On this June 13, National Sewing Machine Day, we remember the 19th-century English, French, German and American inventors who alleviated (or at least revised) the toil of the tailor and seamstress. We also remember the millions of women who saw their employment and domestic lives transformed by the new technology.
Early in 1861, Sallie Knott had much to write about from Missouri to her mother in Bowling Green, including the election of Abraham Lincoln that had ignited talk of secession. Also of note, however, was her friend’s new Grover & Baker sewing machine. “I’ve learned to sew pretty well,” Sallie reported. “It only cost $45 & answers pretty well when there is no stout jeans for servants.” She had run up a calico dress in only one day, and was quickly losing interest in sewing by hand. “It spoils one very soon,” she admitted. “I dislike to take up any needle now to do anything – even to baste.”
Whether at home or in the workplace, women were quick to find that like much new gadgetry, the sewing machine pushed them to perform more labor in the same time rather than the same labor in less time. “Lizzie sews every day,” a correspondent reported to her cousin from Bourbon County in 1870. “She has a Wheeler & Wilson machine, and has all the sewing she can do.” The machines also required a new technical language for parts and maintenance. “Send me No. 26L306 sewing machine Needles one doz. for Improved Singer Head No. 6389759,” wrote Lewis County, Kentucky’s Annie Kinney to Sears, Roebuck in 1918. Her efficient requisition was accompanied by a sample needle and a preference for ones “just a little longer,” if possible.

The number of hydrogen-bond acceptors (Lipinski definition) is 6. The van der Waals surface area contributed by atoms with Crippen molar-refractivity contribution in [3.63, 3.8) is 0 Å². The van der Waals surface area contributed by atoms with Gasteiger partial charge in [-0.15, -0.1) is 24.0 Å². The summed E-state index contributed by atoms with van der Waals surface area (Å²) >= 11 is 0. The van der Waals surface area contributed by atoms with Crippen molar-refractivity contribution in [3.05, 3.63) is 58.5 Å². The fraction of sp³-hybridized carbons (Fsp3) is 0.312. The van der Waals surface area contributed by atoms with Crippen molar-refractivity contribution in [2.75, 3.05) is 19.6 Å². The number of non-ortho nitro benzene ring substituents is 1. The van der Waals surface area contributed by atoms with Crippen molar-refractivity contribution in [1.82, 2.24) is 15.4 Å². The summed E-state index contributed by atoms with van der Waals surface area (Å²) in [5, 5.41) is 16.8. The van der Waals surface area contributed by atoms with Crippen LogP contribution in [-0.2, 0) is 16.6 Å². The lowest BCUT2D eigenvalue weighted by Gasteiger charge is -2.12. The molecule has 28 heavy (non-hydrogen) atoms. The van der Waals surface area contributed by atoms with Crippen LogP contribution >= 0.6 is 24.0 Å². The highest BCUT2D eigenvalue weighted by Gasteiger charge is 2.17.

On its way to becoming synonymous with the sewing machine, Isaac Merritt Singer’s company developed a mass marketing strategy for women who sewed at home. In 1885, Singer wrote from its Cincinnati office to Bowling Green lawyer Clarence McElroy about one of its local agents on whom it relied to sell machines, parts and accessories. J. C. Webb had signed on as a full-time agent in 1880, receiving a salary of $15 per week plus a 3% commission on sales. His contract also stipulated that he was “to furnish one Horse to be used in the business and to pay for its keeping.” Webb, however, had attempted to buy his horse in the company’s name, making Singer responsible for payment. While reluctant to make a scene, the Singer representative was firm in his instructions to McElroy. “We do not question our obligation to pay for a Horse if Mr. Webb had bought it for the use of the company, but we cannot admit that an agent has a right or authority to purchase a Horse for another party and bind the company by a note.” Besides, he pointed out, there was the matter of that clause in the contract – prepared, as it happened, on another newfangled device, the typewriter.
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